The main problems are structural. According to the Greek understanding of the term an exarchate is a strictly limited form of mission. It does not allow for bishops in more than one country (hence the British Deanery). In this respect the Exarchate is a victim of its own success for it now encompasses an area of widely scattered parishes (more densely so in France) extending almost from the Arctic Circle to the Mediterranean. Although Archbishop Gabriel did not pursue the point many of us, I suspect, found ourselves reflecting on the dangers of a situation in which ecclesiastical structures seem to take precedence over people’s needs.
This address was an appropriate opportunity for the Conference to show its immense appreciation of Archbishop’s close involvement with the British Deanery and he was treated to a prolonged standing ovation.
Throughout the years the chapel of the All Saints Pastoral Centre has been cherished. The first impression is one of brightness and lightness and magnificent windows. The West end round window is of glorious blue and white glass. The dark wooden choir stalls add to this effect by making a striking colour contrast.
Evening and morning prayers, Matins, and the Vigil all took place in the chapel. All these services were times of quiet and peace. This Episcopal liturgy, presided over by Archbishop Gabriel was a joyous, uplifting and memorable occasion. We witnessed the ordination of Deacon Christopher and the shouts of ‘axios’ were very loud and clear. The liturgy was also very spectacular with a long line-up of priests and deacons all in their impressive robes and this together with the wonderful choir enclosed us all in a time of majesty and prayerfulness. There was a spirit of warmth and togetherness in a quiet place away from the troubled world and where healing and transformation in Christ could start. This was especially appropriate in view of the theme of the conference.
On Sunday evening we held our now-traditional party. It was brilliant!!!
The top end of the range of really expensive wedding evening entertainment often includes fireworks, juggling, stilt walkers live bands etc. Well, no entertainment could have been better than the DIY variety we all enjoyed at the Deanery Conference. Amongst the items we had were Telemann and Schubert sonatas of international standard with viola, violin and piano, a superb pianist (Gregory Page, aged 14), a mother and daughter singing duet, a virtuoso tin whistle player, a group s Russian folk songs, a group singing French folk songs and a group singing Rembetika and Greek folk songs. (Who knows – there might be some English madrigals next year?)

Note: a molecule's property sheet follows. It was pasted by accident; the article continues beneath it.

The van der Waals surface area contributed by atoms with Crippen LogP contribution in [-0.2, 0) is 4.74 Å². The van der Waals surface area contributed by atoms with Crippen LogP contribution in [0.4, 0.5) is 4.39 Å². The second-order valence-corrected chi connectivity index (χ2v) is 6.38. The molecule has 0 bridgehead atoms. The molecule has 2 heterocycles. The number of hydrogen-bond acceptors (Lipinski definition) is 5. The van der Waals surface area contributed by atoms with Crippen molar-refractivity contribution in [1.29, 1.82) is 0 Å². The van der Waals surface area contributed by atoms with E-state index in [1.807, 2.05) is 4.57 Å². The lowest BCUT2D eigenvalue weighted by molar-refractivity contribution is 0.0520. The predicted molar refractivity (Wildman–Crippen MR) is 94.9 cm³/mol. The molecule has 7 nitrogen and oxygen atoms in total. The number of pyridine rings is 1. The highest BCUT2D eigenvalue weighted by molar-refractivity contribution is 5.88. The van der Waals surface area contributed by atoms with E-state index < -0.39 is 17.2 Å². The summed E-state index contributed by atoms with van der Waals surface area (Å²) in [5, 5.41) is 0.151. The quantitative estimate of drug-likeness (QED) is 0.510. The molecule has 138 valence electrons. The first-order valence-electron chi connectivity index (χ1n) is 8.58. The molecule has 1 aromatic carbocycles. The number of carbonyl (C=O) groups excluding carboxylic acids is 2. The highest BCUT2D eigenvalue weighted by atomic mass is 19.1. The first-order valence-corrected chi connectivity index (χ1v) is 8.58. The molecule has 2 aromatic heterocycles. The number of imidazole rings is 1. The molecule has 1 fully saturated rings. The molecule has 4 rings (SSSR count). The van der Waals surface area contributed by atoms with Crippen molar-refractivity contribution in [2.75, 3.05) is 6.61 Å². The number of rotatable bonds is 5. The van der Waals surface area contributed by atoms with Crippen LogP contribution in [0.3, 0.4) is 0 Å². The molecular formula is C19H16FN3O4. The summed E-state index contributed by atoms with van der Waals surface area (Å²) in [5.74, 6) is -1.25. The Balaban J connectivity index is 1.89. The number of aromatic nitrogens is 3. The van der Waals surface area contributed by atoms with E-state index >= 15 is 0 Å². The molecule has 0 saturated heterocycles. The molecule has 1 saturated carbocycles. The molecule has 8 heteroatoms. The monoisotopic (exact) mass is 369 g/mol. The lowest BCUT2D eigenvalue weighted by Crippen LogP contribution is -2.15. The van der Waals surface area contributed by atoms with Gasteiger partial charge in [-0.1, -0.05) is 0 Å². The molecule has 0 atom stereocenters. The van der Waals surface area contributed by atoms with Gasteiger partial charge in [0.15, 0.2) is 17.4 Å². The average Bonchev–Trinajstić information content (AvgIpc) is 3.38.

The wine flowed freely and one of the bar staff was a monk/wine waiter/ raconteur. Mixed in with all this was Greek line dancing, a French round dance and then the really energetic Northumbrian Dashing White Sergeant. Nobody had a heart attack but no doubt bits of peelings and flakes dropped off a few aortas( or whatever happens to aortas under stress)!
It was a FUN evening and captured the feel good factor of the whole conference where there was an atmosphere of friendship, togetherness and faith in the future.
Response to the talks was overwhelmingly positive. Most people thought the number of talks offered was ‘just right’. One person added, ‘all seemed a little shorter this year and I found this helpful for concentrating and understanding.’ Another person remarked, ‘Half an hour is about right as comment, discussion and questions are fruitful.’ Of Archbishop Gabriel’s opening address one person commented, ‘A remarkable beginning to what could have been a difficult conference. Archbishop Gabriel set the tone and atmosphere of what has been a very remarkable weekend with a deep atmosphere of sharing /exchanges in a spirit of love. The best conference ever.’
Margaret Handley, Frances Thompson and Deacon Ian